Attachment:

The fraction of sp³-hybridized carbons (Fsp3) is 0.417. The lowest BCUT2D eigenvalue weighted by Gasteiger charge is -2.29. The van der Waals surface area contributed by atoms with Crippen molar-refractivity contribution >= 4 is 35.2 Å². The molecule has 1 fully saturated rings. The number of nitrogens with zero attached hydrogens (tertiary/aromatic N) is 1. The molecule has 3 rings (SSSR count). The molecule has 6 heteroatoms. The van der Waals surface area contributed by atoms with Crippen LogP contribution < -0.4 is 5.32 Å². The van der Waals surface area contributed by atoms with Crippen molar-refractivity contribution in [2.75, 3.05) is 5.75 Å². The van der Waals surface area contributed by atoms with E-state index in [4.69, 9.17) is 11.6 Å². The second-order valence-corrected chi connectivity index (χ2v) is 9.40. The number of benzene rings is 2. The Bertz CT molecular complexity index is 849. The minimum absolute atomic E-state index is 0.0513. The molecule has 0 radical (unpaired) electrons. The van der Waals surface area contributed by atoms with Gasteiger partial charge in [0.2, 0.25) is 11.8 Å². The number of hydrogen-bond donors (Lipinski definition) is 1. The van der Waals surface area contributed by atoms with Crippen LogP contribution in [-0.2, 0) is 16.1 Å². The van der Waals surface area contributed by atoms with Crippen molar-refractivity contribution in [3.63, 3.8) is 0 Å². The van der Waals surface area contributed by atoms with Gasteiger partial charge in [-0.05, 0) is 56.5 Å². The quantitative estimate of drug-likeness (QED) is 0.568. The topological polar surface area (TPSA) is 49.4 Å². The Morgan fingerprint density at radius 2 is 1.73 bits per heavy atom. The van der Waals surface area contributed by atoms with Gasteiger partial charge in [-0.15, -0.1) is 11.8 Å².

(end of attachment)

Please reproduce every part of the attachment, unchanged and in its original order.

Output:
The fraction of sp³-hybridized carbons (Fsp3) is 0.417. The lowest BCUT2D eigenvalue weighted by Gasteiger charge is -2.29. The van der Waals surface area contributed by atoms with Crippen molar-refractivity contribution >= 4 is 35.2 Å². The molecule has 1 fully saturated rings. The number of nitrogens with zero attached hydrogens (tertiary/aromatic N) is 1. The molecule has 3 rings (SSSR count). The molecule has 6 heteroatoms. The van der Waals surface area contributed by atoms with Crippen LogP contribution < -0.4 is 5.32 Å². The van der Waals surface area contributed by atoms with Crippen molar-refractivity contribution in [2.75, 3.05) is 5.75 Å². The van der Waals surface area contributed by atoms with E-state index in [4.69, 9.17) is 11.6 Å². The second-order valence-corrected chi connectivity index (χ2v) is 9.40. The number of benzene rings is 2. The Bertz CT molecular complexity index is 849. The minimum absolute atomic E-state index is 0.0513. The molecule has 0 radical (unpaired) electrons. The van der Waals surface area contributed by atoms with Gasteiger partial charge in [0.2, 0.25) is 11.8 Å². The number of hydrogen-bond donors (Lipinski definition) is 1. The van der Waals surface area contributed by atoms with Crippen LogP contribution in [-0.2, 0) is 16.1 Å². The van der Waals surface area contributed by atoms with Crippen molar-refractivity contribution in [3.63, 3.8) is 0 Å². The van der Waals surface area contributed by atoms with Gasteiger partial charge in [-0.05, 0) is 56.5 Å². The quantitative estimate of drug-likeness (QED) is 0.568. The topological polar surface area (TPSA) is 49.4 Å². The Morgan fingerprint density at radius 2 is 1.73 bits per heavy atom. The van der Waals surface area contributed by atoms with Gasteiger partial charge in [-0.15, -0.1) is 11.8 Å².